;; MSG SIZE  rcvd: 106

ss command

ss command shows us socket statistics from the system. This command replaces the older netstat command.Read the man page of the command to know more about the different arguments we can pass at the command line.

$ ss -putn
Netid State      Recv-Q Send-Q                           Local Address:Port                                          Peer Address:Port              
tcp   ESTAB      0      0                                                                     users:(("dropbox",pid=28797,fd=80))
tcp   ESTAB      0      0                                                                     users:(("chrome",pid=22112,fd=385))
tcp   ESTAB      0      0                                                                     users:(("ssh",pid=26621,fd=3))
... long output

traceroute command

The traceroute command is used to show the full route of a network packet from the system to any given host.

$ traceroute
traceroute to (, 30 hops max, 60 byte packets
 1  gateway (  1.434 ms  1.920 ms  1.891 ms
 2 (  7.478 ms  10.335 ms  10.343 ms
 3 (  10.319 ms  10.293 ms  10.274 ms
 4 (  26.938 ms  26.608 ms  27.165 ms
 5 (  9.883 ms  10.133 ms  10.122 ms
 6 (  10.591 ms (  6.894 ms (  8.203 ms
 7 (  9.378 ms  8.886 ms  9.240 ms
 8 (  159.550 ms (  159.614 ms (  159.506 ms
 9 (  159.392 ms  159.474 ms  159.405 ms
10 (  159.327 ms  158.355 ms  122.520 ms
11 (  133.216 ms  134.168 ms  134.683 ms
12 (  192.236 ms  192.125 ms (  192.083 ms
13  * (  191.831 ms  191.861 ms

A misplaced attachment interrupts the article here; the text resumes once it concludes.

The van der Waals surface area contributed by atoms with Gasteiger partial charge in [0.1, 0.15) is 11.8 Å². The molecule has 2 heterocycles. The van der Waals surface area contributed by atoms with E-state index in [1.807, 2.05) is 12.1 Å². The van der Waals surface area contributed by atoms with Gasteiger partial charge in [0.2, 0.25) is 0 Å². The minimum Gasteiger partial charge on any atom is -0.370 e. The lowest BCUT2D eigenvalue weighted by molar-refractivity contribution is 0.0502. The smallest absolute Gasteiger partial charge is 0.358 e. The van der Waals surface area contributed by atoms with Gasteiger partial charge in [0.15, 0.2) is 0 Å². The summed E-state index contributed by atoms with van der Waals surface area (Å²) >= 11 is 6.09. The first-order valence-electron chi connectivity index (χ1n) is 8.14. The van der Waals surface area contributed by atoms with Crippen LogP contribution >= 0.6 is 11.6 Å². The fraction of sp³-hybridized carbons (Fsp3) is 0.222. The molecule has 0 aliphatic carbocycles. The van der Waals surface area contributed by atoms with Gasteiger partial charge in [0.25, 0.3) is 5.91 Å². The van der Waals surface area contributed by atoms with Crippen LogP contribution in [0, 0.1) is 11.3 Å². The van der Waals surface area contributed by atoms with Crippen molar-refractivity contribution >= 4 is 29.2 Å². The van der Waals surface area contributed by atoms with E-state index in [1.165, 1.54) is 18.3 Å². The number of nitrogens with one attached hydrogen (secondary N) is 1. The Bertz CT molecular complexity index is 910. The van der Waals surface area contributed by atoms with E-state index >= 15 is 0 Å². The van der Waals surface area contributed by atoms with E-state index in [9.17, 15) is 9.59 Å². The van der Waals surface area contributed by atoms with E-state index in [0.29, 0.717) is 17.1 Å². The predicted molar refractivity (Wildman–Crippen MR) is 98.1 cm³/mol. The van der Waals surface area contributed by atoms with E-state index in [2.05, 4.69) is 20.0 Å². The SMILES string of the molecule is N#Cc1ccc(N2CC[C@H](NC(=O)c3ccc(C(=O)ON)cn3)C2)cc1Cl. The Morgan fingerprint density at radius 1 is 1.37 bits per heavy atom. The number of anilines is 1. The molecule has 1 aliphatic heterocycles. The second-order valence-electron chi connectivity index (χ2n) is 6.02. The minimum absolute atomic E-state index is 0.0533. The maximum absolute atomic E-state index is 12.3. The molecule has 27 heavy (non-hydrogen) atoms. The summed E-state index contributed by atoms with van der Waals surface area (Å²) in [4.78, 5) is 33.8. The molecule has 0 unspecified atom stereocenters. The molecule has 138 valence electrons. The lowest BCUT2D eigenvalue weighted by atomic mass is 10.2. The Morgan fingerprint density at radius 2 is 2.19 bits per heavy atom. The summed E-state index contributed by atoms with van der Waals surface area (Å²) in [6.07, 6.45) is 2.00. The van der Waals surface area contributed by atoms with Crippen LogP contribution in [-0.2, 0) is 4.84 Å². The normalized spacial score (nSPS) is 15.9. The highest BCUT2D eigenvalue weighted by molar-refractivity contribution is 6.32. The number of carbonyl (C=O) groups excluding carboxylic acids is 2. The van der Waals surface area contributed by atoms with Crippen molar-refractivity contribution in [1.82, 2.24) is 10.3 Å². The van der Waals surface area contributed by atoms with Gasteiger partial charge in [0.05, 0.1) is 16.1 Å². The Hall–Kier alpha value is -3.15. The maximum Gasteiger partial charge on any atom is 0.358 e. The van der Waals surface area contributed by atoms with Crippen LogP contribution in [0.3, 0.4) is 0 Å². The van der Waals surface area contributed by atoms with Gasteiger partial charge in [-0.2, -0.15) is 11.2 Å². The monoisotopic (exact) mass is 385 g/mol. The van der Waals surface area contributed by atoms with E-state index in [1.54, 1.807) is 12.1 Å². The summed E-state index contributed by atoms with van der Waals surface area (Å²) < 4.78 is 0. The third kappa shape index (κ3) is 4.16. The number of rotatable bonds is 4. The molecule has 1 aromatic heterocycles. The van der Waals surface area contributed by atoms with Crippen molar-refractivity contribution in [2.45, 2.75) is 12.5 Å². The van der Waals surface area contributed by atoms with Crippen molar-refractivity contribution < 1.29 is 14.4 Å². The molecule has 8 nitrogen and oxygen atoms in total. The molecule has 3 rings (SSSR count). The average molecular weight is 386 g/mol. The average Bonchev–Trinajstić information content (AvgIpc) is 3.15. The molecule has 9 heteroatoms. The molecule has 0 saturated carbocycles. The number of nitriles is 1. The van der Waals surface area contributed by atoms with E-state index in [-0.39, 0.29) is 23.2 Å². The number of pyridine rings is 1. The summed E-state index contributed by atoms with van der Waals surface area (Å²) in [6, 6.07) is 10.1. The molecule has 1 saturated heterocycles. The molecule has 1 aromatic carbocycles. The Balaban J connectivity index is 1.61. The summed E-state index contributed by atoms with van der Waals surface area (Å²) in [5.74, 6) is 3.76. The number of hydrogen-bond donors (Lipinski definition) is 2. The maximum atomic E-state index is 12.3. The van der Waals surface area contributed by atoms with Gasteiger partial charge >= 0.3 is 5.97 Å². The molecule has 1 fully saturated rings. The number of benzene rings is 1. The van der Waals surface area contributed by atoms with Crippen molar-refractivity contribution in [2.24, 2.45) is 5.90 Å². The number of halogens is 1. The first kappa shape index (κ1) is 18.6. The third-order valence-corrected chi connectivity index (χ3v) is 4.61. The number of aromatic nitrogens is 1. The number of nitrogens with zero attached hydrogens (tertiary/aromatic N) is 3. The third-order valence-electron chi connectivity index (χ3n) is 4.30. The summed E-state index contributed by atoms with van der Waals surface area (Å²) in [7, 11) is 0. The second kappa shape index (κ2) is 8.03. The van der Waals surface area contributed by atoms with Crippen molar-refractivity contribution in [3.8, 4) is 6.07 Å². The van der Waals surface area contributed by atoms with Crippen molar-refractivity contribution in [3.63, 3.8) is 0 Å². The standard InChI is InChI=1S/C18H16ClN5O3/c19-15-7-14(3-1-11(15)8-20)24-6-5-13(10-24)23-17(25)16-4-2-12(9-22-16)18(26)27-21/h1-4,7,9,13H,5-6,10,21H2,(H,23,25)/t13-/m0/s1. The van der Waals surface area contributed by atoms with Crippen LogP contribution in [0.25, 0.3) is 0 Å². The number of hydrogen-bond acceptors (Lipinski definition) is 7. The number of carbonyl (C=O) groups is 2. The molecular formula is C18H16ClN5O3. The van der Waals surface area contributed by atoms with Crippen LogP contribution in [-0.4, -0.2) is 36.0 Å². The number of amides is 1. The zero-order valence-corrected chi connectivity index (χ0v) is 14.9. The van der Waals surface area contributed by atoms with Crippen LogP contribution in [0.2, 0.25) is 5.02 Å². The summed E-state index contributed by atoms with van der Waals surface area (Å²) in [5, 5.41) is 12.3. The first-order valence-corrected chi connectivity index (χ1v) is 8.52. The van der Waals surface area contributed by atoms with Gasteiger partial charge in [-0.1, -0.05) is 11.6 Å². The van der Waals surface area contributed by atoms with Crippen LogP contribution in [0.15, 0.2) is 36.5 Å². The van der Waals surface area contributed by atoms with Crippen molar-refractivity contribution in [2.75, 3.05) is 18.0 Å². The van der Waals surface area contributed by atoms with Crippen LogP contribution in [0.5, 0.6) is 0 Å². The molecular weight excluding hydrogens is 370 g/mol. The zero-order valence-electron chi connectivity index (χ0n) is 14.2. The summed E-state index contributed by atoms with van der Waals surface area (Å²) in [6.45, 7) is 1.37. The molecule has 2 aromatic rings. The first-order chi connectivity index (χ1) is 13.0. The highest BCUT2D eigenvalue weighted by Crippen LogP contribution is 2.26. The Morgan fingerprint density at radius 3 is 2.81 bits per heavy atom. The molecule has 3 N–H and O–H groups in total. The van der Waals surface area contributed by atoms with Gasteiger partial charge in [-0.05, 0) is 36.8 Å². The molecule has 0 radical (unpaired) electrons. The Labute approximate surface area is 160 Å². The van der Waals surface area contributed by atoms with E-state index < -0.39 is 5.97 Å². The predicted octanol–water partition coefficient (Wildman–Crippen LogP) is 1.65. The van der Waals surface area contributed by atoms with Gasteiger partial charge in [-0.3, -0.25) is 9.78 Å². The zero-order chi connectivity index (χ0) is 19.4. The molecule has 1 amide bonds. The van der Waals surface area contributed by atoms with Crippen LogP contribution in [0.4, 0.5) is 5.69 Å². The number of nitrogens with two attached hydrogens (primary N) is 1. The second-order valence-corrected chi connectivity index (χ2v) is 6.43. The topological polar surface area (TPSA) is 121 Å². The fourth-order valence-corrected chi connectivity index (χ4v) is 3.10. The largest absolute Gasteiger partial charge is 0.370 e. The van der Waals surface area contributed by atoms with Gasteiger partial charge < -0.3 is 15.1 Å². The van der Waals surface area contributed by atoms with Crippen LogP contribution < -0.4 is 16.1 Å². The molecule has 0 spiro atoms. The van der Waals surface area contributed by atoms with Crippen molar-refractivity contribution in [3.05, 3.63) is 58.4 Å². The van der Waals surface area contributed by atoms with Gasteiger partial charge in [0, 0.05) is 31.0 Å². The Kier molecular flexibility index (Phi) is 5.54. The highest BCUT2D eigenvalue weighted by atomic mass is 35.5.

tracepath command

The tracepath command traces a path to a network host discovering MTU along the path. This is a modern replacement of the traceroute command, and also does not need superuser privileges to execute.

$ tracepath
 1?: [LOCALHOST]                      pmtu 1500
 1:  gateway                                               0.950ms 
 1:  gateway                                               0.715ms 
 2:  gateway                                               0.689ms pmtu 1492
 2:                                          3.564ms 
 3:                                          4.639ms 
 4:                  4.132ms 
 5:                                        4.733ms asymm  7 
 6:                                        12.524ms asymm  7 
 7:                7.208ms asymm  8 
 8:           125.727ms asymm 12 
 9:            128.893ms asymm 11 
10:          126.019ms asymm  9 
11:                                      136.373ms asymm 10 
12:                                      130.198ms 
13:                                     131.040ms reached
     Resume: pmtu 1492 hops 13 back 13 

Remote login to a computer using ssh tool

We use the ssh command to login to remote computers. The remote computer must have the sshd service running, and should also allow clients to connect to this service. Let’s try to connect to localhost itself. Remember to start the sshd service before this step.

$ ssh kdas@localhost
kdas@localhost's password: 
Last login: Wed Jun 21 08:44:40 2017 from

As you can see, the command syntax is ssh followed by user@hostname. If your remote system’s user name is same as your current one, then you can omit the username and just use the hostname(IP address or domain name).

$ ssh localhost
kdas@localhost's password: 

ssh key generation